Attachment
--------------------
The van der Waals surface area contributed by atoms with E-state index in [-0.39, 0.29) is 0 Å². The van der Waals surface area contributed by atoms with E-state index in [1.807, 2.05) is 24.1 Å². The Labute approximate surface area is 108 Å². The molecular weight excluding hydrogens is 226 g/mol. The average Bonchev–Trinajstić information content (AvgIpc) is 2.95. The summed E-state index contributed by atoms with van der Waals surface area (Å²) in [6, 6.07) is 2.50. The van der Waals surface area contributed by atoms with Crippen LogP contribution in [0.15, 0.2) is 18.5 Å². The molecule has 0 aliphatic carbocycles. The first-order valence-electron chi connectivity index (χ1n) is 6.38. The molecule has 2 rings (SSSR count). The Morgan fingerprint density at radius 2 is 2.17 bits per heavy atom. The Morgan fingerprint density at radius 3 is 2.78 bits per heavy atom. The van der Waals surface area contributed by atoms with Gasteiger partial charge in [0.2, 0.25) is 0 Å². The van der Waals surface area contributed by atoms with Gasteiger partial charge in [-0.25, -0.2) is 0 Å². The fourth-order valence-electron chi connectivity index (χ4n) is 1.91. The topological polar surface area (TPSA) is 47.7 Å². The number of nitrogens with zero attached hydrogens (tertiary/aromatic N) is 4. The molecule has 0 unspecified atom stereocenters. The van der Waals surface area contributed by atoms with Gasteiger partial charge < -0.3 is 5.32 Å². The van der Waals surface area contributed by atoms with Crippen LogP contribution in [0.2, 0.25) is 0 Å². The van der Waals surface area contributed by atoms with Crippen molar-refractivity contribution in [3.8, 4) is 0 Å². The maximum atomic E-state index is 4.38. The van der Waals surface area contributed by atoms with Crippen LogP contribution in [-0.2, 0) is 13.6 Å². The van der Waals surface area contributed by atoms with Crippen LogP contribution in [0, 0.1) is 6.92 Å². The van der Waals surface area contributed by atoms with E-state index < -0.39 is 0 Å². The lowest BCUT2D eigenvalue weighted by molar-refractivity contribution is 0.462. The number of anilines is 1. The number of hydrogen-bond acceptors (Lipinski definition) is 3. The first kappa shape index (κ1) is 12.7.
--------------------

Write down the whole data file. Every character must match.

The van der Waals surface area contributed by atoms with E-state index in [-0.39, 0.29) is 0 Å². The van der Waals surface area contributed by atoms with E-state index in [1.807, 2.05) is 24.1 Å². The Labute approximate surface area is 108 Å². The molecular weight excluding hydrogens is 226 g/mol. The average Bonchev–Trinajstić information content (AvgIpc) is 2.95. The summed E-state index contributed by atoms with van der Waals surface area (Å²) in [6, 6.07) is 2.50. The van der Waals surface area contributed by atoms with Crippen LogP contribution in [0.15, 0.2) is 18.5 Å². The molecule has 0 aliphatic carbocycles. The first-order valence-electron chi connectivity index (χ1n) is 6.38. The molecule has 2 rings (SSSR count). The Morgan fingerprint density at radius 2 is 2.17 bits per heavy atom. The Morgan fingerprint density at radius 3 is 2.78 bits per heavy atom. The van der Waals surface area contributed by atoms with Gasteiger partial charge in [0.2, 0.25) is 0 Å². The van der Waals surface area contributed by atoms with Gasteiger partial charge in [-0.25, -0.2) is 0 Å². The fourth-order valence-electron chi connectivity index (χ4n) is 1.91. The topological polar surface area (TPSA) is 47.7 Å². The number of nitrogens with zero attached hydrogens (tertiary/aromatic N) is 4. The molecule has 0 unspecified atom stereocenters. The van der Waals surface area contributed by atoms with Gasteiger partial charge < -0.3 is 5.32 Å². The van der Waals surface area contributed by atoms with Crippen LogP contribution in [0.2, 0.25) is 0 Å². The van der Waals surface area contributed by atoms with Crippen molar-refractivity contribution in [3.8, 4) is 0 Å². The maximum atomic E-state index is 4.38. The van der Waals surface area contributed by atoms with Crippen LogP contribution in [-0.2, 0) is 13.6 Å². The van der Waals surface area contributed by atoms with Crippen LogP contribution in [0, 0.1) is 6.92 Å². The van der Waals surface area contributed by atoms with E-state index < -0.39 is 0 Å². The lowest BCUT2D eigenvalue weighted by molar-refractivity contribution is 0.462. The number of anilines is 1. The number of hydrogen-bond acceptors (Lipinski definition) is 3. The first kappa shape index (κ1) is 12.7.